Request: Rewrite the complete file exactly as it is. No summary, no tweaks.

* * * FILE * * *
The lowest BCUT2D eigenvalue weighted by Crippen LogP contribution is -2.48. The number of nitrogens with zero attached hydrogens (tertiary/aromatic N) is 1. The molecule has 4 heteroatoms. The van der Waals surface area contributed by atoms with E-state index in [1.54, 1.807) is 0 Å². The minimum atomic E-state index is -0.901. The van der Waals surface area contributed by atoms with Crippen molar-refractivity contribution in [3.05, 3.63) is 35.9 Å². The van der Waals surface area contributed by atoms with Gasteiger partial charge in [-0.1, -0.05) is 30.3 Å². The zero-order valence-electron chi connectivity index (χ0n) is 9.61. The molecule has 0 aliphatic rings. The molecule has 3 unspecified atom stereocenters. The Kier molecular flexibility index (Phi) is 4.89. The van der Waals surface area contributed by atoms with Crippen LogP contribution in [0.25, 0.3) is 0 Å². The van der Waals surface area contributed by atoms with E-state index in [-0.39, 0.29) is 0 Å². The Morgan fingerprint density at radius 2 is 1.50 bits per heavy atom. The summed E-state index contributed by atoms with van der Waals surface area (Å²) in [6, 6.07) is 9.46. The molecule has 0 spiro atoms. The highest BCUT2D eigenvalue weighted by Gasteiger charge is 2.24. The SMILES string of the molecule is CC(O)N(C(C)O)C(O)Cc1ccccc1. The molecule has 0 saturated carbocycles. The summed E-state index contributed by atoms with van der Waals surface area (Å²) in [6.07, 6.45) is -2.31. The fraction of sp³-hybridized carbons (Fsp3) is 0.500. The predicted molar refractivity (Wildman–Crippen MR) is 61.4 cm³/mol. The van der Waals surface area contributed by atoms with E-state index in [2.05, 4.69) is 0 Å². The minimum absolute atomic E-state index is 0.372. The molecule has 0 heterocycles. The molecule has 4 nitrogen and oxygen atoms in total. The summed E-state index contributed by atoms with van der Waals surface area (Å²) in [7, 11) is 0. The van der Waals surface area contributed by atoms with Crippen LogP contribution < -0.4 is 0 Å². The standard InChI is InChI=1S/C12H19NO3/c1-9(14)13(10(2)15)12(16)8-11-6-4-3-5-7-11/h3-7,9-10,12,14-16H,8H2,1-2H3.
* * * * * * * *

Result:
The lowest BCUT2D eigenvalue weighted by Crippen LogP contribution is -2.48. The number of nitrogens with zero attached hydrogens (tertiary/aromatic N) is 1. The molecule has 4 heteroatoms. The van der Waals surface area contributed by atoms with E-state index in [1.54, 1.807) is 0 Å². The minimum atomic E-state index is -0.901. The van der Waals surface area contributed by atoms with Crippen molar-refractivity contribution in [3.05, 3.63) is 35.9 Å². The van der Waals surface area contributed by atoms with Gasteiger partial charge in [-0.1, -0.05) is 30.3 Å². The zero-order valence-electron chi connectivity index (χ0n) is 9.61. The molecule has 0 aliphatic rings. The molecule has 3 unspecified atom stereocenters. The Kier molecular flexibility index (Phi) is 4.89. The van der Waals surface area contributed by atoms with Crippen LogP contribution in [0.25, 0.3) is 0 Å². The van der Waals surface area contributed by atoms with E-state index in [-0.39, 0.29) is 0 Å². The Morgan fingerprint density at radius 2 is 1.50 bits per heavy atom. The summed E-state index contributed by atoms with van der Waals surface area (Å²) in [6, 6.07) is 9.46. The molecule has 0 spiro atoms. The highest BCUT2D eigenvalue weighted by Gasteiger charge is 2.24. The SMILES string of the molecule is CC(O)N(C(C)O)C(O)Cc1ccccc1. The molecule has 0 saturated carbocycles. The summed E-state index contributed by atoms with van der Waals surface area (Å²) in [6.07, 6.45) is -2.31. The fraction of sp³-hybridized carbons (Fsp3) is 0.500. The predicted molar refractivity (Wildman–Crippen MR) is 61.4 cm³/mol. The van der Waals surface area contributed by atoms with E-state index in [2.05, 4.69) is 0 Å². The minimum absolute atomic E-state index is 0.372. The molecule has 0 heterocycles. The molecule has 4 nitrogen and oxygen atoms in total. The summed E-state index contributed by atoms with van der Waals surface area (Å²) in [7, 11) is 0. The van der Waals surface area contributed by atoms with Crippen LogP contribution < -0.4 is 0 Å². The standard InChI is InChI=1S/C12H19NO3/c1-9(14)13(10(2)15)12(16)8-11-6-4-3-5-7-11/h3-7,9-10,12,14-16H,8H2,1-2H3.